The British Science Association (BSA) have today announced the list of Scientific Section Presidents for 2019. Since the foundation of the British Science Festival, the BSA’s Sections have played a key role in its content development, advising the BSA on hot topics in their subject areas, as well as suggesting leading figures who could be involved.  

Comprised of science professionals, the Sections contribute to the programme's events and arrange activities such as talks, demonstrations, and debates.  

Each year, the Sections nominate an individual who has made a significant contribution to their scientific field for Presidency of the Section. They are also invited to give their Presidential Address at the British Science Festival in September to mark the start of their year-long Presidency. 

The list of Sections and their corresponding President for 2019 are: 

  • Medical Sciences: Arne Akbar from University College London

        Presidential Address: How the immune system changes over time and what this means for vaccination in our older years.

        Presidential Address: The geopolitics of the global energy transition.

        Presidential Address: Harnessing the robotics industry to help those living with disability.

  • Mathematical Sciences: Aoife Hunt from Movement Strategies

        Presidential Address: How simulation and big data is improving our knowledge of how crowds move.

  • Sociology and Social Policy: Danny Dorling from the University of Oxford

        Presidential Address: Reflecting on the aftermath of post-Brexit Britain and what it now means to be ‘British’.

  • Physics and Astronomy: Melissa Uchida from the University of Cambridge 

        Presidential Address: How muon particles can help unlock the secrets of nature and bring us closer to re-creating the energies that occurred just after the Big Bang.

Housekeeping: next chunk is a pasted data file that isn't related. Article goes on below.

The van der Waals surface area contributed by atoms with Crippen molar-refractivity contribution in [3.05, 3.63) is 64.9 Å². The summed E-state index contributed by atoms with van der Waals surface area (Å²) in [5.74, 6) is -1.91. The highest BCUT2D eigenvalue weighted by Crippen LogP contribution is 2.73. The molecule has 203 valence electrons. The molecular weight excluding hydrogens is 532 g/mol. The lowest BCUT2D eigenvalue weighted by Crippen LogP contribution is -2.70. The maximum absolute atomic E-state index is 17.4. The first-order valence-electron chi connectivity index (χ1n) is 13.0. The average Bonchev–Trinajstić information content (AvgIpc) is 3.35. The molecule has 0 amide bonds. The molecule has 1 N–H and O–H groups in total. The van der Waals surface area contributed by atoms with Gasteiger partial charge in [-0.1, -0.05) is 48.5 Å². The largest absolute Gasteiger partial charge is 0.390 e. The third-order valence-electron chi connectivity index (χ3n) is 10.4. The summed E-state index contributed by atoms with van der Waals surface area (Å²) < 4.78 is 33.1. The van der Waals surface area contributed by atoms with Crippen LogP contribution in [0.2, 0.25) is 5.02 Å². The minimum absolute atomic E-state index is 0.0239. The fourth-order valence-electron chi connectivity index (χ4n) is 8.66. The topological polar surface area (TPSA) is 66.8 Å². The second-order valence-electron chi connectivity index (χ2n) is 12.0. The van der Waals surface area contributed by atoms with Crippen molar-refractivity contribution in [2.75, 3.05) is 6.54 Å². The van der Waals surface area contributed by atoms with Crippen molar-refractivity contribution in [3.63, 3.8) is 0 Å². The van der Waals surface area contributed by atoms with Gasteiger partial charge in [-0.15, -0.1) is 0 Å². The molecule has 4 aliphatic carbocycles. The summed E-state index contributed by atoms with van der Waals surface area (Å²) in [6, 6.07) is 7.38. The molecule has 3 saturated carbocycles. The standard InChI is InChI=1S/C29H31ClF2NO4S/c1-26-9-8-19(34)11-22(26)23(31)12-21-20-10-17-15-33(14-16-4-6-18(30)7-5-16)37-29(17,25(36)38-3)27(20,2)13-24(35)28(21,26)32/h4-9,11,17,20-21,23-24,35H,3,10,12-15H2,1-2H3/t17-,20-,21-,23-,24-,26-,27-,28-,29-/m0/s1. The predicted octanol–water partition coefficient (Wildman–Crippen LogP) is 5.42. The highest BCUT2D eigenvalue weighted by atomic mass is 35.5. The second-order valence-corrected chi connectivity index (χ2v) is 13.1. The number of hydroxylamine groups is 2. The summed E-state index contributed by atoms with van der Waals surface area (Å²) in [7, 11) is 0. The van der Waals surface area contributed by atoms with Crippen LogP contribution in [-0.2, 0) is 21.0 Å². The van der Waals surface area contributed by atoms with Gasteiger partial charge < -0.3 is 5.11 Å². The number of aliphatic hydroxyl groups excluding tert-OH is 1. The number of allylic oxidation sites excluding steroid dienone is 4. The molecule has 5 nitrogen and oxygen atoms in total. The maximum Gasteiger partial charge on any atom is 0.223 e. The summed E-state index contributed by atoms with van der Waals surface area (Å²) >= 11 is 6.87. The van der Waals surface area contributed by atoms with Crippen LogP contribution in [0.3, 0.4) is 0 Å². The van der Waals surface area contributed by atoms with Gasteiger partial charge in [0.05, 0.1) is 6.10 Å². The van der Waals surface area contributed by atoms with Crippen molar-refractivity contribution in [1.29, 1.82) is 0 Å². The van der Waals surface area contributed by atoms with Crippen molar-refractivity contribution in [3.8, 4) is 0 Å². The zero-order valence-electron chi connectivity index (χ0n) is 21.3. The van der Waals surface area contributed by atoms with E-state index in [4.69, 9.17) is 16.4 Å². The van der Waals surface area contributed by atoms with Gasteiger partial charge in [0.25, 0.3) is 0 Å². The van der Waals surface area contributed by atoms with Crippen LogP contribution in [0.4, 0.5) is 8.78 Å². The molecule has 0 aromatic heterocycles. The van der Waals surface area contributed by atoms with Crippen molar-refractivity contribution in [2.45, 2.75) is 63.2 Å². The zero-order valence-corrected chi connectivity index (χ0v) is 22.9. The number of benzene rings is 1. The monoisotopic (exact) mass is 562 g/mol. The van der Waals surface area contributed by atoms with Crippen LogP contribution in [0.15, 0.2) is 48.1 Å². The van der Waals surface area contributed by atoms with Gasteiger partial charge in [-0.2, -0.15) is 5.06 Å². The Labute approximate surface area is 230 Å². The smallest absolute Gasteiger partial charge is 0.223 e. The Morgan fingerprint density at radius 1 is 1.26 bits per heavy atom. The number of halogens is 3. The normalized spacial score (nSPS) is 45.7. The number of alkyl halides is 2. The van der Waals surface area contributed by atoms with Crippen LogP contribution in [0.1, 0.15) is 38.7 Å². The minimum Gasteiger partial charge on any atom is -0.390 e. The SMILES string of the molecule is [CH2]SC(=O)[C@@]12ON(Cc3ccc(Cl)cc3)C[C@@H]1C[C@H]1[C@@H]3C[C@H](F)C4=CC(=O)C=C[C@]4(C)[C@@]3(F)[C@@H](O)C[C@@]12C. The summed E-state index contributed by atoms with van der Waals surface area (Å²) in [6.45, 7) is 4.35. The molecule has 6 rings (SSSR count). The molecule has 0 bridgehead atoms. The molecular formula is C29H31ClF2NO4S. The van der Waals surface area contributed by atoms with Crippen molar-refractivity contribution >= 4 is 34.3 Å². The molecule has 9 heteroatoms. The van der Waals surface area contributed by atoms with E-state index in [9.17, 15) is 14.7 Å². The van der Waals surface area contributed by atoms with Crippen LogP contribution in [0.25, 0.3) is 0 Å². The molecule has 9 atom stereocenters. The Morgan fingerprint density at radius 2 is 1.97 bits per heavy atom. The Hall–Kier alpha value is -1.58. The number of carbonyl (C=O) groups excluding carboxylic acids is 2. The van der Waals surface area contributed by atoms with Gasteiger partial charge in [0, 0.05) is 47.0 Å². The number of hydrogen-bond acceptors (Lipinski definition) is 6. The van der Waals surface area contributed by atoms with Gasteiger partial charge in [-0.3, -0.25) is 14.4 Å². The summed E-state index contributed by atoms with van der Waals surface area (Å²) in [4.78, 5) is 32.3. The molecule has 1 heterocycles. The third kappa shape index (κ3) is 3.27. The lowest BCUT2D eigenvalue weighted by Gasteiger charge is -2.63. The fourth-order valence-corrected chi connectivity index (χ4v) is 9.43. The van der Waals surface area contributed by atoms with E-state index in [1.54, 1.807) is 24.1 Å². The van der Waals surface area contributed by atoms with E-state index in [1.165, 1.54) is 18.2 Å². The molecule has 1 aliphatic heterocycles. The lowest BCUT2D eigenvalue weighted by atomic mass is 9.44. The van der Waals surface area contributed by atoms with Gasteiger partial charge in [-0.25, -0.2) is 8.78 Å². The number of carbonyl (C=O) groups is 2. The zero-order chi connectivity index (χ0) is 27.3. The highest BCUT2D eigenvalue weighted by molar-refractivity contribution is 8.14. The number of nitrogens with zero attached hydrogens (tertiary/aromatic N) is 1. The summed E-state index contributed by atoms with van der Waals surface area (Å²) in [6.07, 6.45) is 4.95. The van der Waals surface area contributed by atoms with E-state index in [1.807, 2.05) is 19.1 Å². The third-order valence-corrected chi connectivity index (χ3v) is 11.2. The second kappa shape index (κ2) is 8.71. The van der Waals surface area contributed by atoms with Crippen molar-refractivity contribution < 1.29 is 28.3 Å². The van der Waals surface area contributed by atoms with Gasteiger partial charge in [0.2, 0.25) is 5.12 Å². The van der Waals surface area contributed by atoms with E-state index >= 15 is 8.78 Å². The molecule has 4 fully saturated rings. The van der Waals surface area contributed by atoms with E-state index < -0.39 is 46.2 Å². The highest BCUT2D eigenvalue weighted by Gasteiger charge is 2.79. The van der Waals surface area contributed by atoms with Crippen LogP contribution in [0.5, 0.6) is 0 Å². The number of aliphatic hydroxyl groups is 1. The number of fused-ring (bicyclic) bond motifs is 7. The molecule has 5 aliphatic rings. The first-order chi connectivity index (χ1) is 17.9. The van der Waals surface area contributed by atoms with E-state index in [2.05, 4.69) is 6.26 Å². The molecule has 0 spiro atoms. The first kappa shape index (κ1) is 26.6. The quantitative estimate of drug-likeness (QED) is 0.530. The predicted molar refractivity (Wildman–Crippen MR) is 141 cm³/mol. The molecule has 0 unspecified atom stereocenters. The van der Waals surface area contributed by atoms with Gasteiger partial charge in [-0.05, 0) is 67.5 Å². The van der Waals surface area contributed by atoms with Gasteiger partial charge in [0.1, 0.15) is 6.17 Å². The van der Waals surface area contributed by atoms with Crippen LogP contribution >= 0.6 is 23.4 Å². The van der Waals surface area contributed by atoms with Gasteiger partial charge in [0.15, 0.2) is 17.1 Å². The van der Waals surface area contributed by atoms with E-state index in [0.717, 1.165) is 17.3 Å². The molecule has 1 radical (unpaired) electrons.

• Science and the Arts: Semiconductor (Ruth Jarman and Joe Gerhardt)

        Presidential Address: Their research experiences as CERN’s artists-in-residence.

        Presidential Address: The roles and experiences of women scientists (and the wives of scientists) in post-war Britain.

  • Archaeology and Anthropology: Penny Spikins from the University of York

        Presidential Address: How compassion made us human.  

        Presidential Address: What cognitive illusions reveal about the psychology of our minds.

        Presidential Address: Our relationship with genetics research and how public attitudes have changed over time.  

        Presidential Address: Livestock farming and how it impacts global sustainability.

  • Education: Andrew Morris leader of the Coalition for Evidence Based Education

        Presidential Address: Improving the state of our education system.

        Presidential Address: Harnessing geothermal energy globally to combat climate change.  

        Presidential Address: Using big data to understand how we think about money, use numbers and misunderstand debt.   

  • Chemistry: Mike Ward from the University of Warwick

        Presidential Address: How a new ‘Russian doll’ molecule can benefit society, from drug delivery to detecting toxic substances.

        Presidential Address: The future of the Euro currency and countries in the Eurozone.

When the British Science Association was founded, there were four sections: physics, chemistry, geology and natural history. Now there are 17, covering the wide variety of subjects mentioned above. The sections have been crucial for the success of the British Science Festival, ensuring that its programme remains current and relevant for modern audiences.  

For more information on how we support our Sections, please see the volunteering policies and practices page. 

If you’re interested in being involved in one of our Scientific Sections or learning about our other volunteering opportunities, please visit our volunteering page

If you're already a Section member, you can download the Sections Handbook here